Thank you, Mr. Chair.
I'd like to thank my colleagues for being here to discuss an issue that is important not just for Canada, but also for the entire world.
I'm certainly pleased to be here today to discuss the Government of Canada's support for the adoption of the global compact for safe, orderly and regular migration and the global compact on refugees.
With me, from Immigration, Refugees and Citizenship Canada, are Glen Linder, director general for international and intergovernmental relations; and Susan Greene, senior director for resettlement and protection policy. From Global Affairs Canada are Deirdre Kent, director general for international assistance policy; and Stephen Salewicz, director general for international humanitarian assistance.
I will deliver a few opening remarks, and then I will be more than happy to take your questions.
Mr. Chair, as the committee has heard during its study on 21st-century migration challenges, global migration is generally on the rise. In 2017, the number of migrants worldwide was estimated at 258 million, a 49% increase compared to the year 2000. Also in 2017, 68.5 million people around the world were forcibly displaced from their homes.
Not only is Canada aware of these developments, but we are considered a global leader when it comes to managing migration and refugee issues. We have a mature, well-managed migration system, which includes our recently announced levels plan and substantial investments in settlement and integration. As a way to share this experience with the global community and strengthen its reaction to migration and refugee issues, Canada has also played an active role in the development of the two compacts that we are here to discuss today.
As the committee members may know, in September of 2016, the United Nations General Assembly adopted the New York Declaration for Refugees and Migrants. It launched separate processes to create two non-binding international instruments: the global compact for safe, orderly and regular migration and the global compact on refugees. I will start with the global compact for safe, orderly and regular migration, and then I will speak about the global compact on refugees.
Canada has greatly benefited from treating migration, not as a problem, but as a complex reality that brings opportunities along with its challenges.
The global compact for migration provides a long-term vision for how countries can improve their responses to migration so that, together, the international community can better reap the benefits and respond to the challenges of migration.
At the centre of the compact for safe, orderly and regular migration are 23 balanced objectives that states can work towards over the coming years. They draw attention to the serious challenges that irregular migration poses while emphasizing the positive contributions of migrants, the benefits of regular pathways and the need for well-managed migration systems.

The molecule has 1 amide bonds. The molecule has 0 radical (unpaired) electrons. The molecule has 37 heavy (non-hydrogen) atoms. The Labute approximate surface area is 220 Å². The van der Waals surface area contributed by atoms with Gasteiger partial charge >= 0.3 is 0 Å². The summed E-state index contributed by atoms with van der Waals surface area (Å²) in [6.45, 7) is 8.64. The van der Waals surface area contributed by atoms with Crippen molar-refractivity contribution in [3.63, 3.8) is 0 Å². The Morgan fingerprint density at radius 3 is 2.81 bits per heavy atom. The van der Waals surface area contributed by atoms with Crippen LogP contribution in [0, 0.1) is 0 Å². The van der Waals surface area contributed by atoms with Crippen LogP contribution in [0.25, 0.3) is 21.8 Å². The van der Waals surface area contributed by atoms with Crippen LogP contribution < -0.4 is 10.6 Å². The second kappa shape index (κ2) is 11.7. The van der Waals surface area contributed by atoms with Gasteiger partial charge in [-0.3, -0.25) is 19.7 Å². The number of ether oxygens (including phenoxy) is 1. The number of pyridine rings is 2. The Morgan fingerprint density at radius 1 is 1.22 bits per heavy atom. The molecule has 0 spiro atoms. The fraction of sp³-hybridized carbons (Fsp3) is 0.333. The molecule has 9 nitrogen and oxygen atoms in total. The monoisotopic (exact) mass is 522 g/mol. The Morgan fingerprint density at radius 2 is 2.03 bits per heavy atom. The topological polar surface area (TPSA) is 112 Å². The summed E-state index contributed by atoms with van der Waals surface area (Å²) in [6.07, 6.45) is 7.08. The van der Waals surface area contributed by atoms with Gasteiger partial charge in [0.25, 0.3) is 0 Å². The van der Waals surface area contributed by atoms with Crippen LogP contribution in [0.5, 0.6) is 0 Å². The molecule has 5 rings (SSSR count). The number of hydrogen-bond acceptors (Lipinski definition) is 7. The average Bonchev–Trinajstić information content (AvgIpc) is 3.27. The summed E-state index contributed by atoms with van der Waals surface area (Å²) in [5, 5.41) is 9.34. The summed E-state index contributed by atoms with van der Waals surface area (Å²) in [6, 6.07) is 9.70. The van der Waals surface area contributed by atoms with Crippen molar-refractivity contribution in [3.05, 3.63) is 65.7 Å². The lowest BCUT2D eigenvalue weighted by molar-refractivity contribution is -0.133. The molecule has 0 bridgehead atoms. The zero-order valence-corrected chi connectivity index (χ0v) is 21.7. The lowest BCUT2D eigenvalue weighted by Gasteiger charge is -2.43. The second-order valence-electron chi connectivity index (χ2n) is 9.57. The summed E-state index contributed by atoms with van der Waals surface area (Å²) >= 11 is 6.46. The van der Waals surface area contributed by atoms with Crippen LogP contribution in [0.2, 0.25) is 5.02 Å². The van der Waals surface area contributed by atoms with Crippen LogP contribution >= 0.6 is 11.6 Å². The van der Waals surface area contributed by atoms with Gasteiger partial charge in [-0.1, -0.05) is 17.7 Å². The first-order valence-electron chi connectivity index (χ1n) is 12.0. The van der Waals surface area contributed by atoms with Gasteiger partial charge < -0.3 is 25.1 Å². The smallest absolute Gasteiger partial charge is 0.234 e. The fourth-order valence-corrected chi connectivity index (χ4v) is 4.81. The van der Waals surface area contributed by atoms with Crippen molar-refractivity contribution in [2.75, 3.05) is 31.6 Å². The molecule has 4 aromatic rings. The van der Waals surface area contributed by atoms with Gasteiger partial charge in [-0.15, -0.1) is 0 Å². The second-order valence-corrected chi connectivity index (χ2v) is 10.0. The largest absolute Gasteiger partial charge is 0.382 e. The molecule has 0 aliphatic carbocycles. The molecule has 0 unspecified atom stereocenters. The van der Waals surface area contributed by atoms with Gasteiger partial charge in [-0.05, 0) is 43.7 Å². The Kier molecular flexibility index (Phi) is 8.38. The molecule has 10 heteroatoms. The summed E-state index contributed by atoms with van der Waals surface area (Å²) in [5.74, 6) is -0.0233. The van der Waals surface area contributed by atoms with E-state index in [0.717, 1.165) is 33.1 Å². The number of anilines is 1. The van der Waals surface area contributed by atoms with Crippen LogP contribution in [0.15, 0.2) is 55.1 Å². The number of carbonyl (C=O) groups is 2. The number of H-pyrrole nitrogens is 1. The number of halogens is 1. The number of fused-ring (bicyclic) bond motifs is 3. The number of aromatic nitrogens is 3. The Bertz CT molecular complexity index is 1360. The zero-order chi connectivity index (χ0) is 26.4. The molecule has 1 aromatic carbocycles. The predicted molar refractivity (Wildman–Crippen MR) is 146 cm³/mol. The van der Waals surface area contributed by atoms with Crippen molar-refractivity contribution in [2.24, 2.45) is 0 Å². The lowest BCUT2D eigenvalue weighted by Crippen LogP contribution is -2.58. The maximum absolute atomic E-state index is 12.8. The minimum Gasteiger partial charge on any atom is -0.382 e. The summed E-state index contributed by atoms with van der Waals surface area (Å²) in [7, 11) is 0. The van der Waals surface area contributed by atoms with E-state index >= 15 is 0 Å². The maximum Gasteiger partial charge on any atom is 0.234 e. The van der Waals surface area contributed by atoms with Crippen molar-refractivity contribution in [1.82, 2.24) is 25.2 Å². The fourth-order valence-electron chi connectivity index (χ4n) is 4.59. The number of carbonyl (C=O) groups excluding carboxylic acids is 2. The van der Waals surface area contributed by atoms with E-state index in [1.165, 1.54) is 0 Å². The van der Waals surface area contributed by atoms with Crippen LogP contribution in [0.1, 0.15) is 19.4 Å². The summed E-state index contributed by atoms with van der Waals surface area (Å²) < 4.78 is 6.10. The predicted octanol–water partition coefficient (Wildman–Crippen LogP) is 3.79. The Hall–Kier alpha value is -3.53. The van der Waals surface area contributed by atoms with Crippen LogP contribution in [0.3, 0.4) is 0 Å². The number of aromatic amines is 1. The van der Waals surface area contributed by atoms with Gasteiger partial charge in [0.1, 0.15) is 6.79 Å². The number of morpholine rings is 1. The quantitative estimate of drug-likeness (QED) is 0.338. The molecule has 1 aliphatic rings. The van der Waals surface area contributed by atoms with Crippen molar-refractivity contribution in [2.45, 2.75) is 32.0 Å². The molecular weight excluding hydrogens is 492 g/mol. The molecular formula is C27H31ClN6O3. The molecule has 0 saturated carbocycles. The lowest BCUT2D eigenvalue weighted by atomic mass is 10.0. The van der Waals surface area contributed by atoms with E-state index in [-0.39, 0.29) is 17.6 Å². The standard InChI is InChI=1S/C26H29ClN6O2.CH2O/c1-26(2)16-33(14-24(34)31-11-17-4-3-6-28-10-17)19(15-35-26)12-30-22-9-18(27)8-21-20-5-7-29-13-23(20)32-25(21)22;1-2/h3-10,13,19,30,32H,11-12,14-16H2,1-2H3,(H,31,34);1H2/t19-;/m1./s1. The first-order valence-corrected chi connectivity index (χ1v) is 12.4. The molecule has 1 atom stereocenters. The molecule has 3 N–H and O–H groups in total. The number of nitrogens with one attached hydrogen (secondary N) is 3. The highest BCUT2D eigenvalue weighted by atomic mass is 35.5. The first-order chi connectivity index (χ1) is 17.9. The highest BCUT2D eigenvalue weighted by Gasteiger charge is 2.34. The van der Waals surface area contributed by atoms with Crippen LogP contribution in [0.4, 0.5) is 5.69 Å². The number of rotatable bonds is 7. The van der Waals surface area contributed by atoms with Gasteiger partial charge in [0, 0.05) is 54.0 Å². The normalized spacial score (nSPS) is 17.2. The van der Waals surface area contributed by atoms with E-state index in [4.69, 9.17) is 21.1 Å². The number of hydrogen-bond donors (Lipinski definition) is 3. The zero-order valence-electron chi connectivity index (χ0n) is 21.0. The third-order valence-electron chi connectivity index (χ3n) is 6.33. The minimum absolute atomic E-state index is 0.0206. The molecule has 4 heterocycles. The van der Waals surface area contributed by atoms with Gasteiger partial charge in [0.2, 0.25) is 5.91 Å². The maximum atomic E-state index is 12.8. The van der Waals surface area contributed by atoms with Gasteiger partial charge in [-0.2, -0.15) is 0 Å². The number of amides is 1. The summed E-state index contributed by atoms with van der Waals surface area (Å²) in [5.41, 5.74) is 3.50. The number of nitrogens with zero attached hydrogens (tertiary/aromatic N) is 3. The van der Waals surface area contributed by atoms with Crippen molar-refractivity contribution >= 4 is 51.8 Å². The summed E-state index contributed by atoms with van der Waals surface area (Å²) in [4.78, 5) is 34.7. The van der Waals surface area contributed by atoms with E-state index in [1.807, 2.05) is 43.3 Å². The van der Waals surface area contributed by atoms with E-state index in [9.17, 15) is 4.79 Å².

This is based on the understanding that, as the primary actor in migration and decision-making, it is individual countries themselves that retain the sovereign right to determine who enters and stays on their territories and under what conditions, provided this is done in accordance with their international legal obligations. Accordingly, the text of the compact includes national sovereignty as one of the 10 guiding principles, something that Canada recommended during the process to develop the text.
I want to be clear at the outset about an important aspect of the global compact for safe, orderly and regular migration. It is a non-binding instrument; it is not a treaty. Each objective in it includes commitments that, over time, would contribute to meeting the compact's objectives. The actions listed under each commitment are considered a compendium of best practices. This list is intended to provide guidance to countries as they consider how they might work toward achieving the objectives.
Because the compact is non-binding, fulfilling the commitments is voluntary. Each country has the flexibility to implement the compact in a way that works best for them. However, it is Canada's hope that countries will implement the compact in a meaningful way. We would encourage them to use the guidance and the best practices to strengthen their national migration systems.
It is only by better managing migration in each national context that we can, together, work to counter the risks and address the challenges of irregular migration globally. When it comes to implementing the compact in Canada, I should note that a review by federal departments has confirmed that Canadian practices generally align with the compact's objectives and commitments.